Repetitive Stress Construction Worker Injuries

When most people think about construction worker injuries, they probably visualize sudden injuries, such as falls or electrocutions. But focusing on sudden injuries causes many to overlook the dangers of repetitive stress injuries.

Daily activities at construction sites tend to put strain on particular portions of a worker's body. For example, a worker might be expected to pull herself up into a tall truck while carrying heavy materials. The worker's shoulder might seem to be able to handle that activity with little damage. But when the activity is repeated over and over, day after day, the activity can begin to cause microscopic tears in the muscle tissue in the shoulder. Over time, the injury can compound, causing chronic pain and mobility problems.

Similar injuries can occur in almost any part of the body, but injuries to the shoulder and back are the most common when it comes to construction workers. Repetitive stress injuries are one of the leading causes of missed work in the construction industry, and they are particularly problematic because they tend to take a long time to heal.

In this article, we discuss how to avoid repetitive stress injuries and what a lawsuit based on a repetitive stress injury might look like.

Avoiding Repetitive Stress Injuries

Repetitive stress injuries tend to arise when jobs require workers to engage in ergonomically unsound activities. Ergonomics is the study of fitting work activities and equipment to the needs of the human body.

Workers should not be asked to lift heavy objects by hand or in awkward positions. Heavy lifting, even if it does not produce any immediate negative results, can cause significant wear and tear on the body. This can be the cause of a worker's back eventually "going out."

Also, activities that are consistently done in awkward positions should be avoided. An example of this is when a worker uses tools above his or her head. The shoulders have difficulty supporting objects, even relatively light tools, for long periods of time above the head.

In many cases, wearing a guard or brace might alleviate strain and help to minimize repetitive stress injury. Workers who are at risk for developing these types of injuries should be issued adequate safety equipment, especially if the employer has been placed on notice of the risk of repetitive stress injury.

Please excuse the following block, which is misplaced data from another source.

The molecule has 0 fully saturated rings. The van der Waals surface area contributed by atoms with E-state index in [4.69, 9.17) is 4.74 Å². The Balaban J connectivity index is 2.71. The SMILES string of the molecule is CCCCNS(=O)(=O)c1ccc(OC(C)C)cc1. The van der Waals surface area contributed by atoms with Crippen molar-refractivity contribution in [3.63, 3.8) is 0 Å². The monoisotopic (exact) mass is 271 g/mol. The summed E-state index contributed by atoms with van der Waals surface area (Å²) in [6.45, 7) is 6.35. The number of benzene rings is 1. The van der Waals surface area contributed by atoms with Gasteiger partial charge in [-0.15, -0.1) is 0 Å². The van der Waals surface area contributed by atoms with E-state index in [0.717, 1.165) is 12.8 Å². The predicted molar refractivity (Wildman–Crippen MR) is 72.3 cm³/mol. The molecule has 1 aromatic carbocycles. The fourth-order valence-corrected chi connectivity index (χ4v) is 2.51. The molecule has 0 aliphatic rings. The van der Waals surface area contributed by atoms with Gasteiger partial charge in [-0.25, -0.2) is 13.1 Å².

Personal Injury Cases Resulting From Repetitive Stress Injuries

In order to win a person injury lawsuit for harm caused by repetitive stress, a worker must prove three elements:

  • that the defendant had a duty to provide for the safety of the worker
  • that the defendant breached that duty, and
  • that the breach caused harm.

Duty of Care Owed by the Defendant to the Worker

In order for a worker to prevail in a lawsuit against a defendant, the defendant must have had a duty to provide for the safety of the worker. Not every entity involved in a construction project has such a duty. Laws are complicated and can vary by state, but generally speaking, any party that provides or maintains equipment has a duty to provide for the safety of workers who will be using that equipment.

Also, any party that exercises decision -making power at a construction site usually has a duty to provide adequate protection for workers. So, if the owner of a building regularly directs workers about what to do and how to do it, that owner may be liable for a repetitive stress injury, especially where there is notice of a potential problem.

Breach of the Duty of Care

A breach is any failure by the defendant to properly provide for the safety of a worker. Any violation of theOSHA regulations will generally be considered a breach of the duty of care. Any other violation of a safety standard generally accepted in the industry or recommended by experts may also amount to a breach of the standard of care.

For example, imagine a construction worker is instructed to regularly move 80 pound crates at construction sites. After five years of regularly moving the crates around, the worker's back gives out. The employer may have breached its duty to provide for the safety of the worker, especially if it can be shown that the worker was not properly instructed on how to perform tasks in a way that would minimize injury, or if a brace or other safety equipment was available and was not provided.

In nearly every repetitive stress injury case, expert medical testimony is critical. The expert witness will testify as to how repetitive stress can cause injuries over time and what precautions construction companies should take in order to ensure workers' safety. The jury will then use the expert's testimony to determine whether the defendant breached a standard of care.

Harm Caused by the Breach

In personal injury cases, the most common types of damages include:

  • medical expenses
  • lost wages (for time missed from work due to the injury)
  • pain and suffering, and
  • loss of normal life (the decreased quality of a person's life as a result of the injury).

It is critical that the damages were actually caused by the defendant's negligence. So, if a worker's back were to give out after twenty years of working in the construction industry, the defendant may not be so clearly liable for the injury if factors outside of work contributed to the injury.

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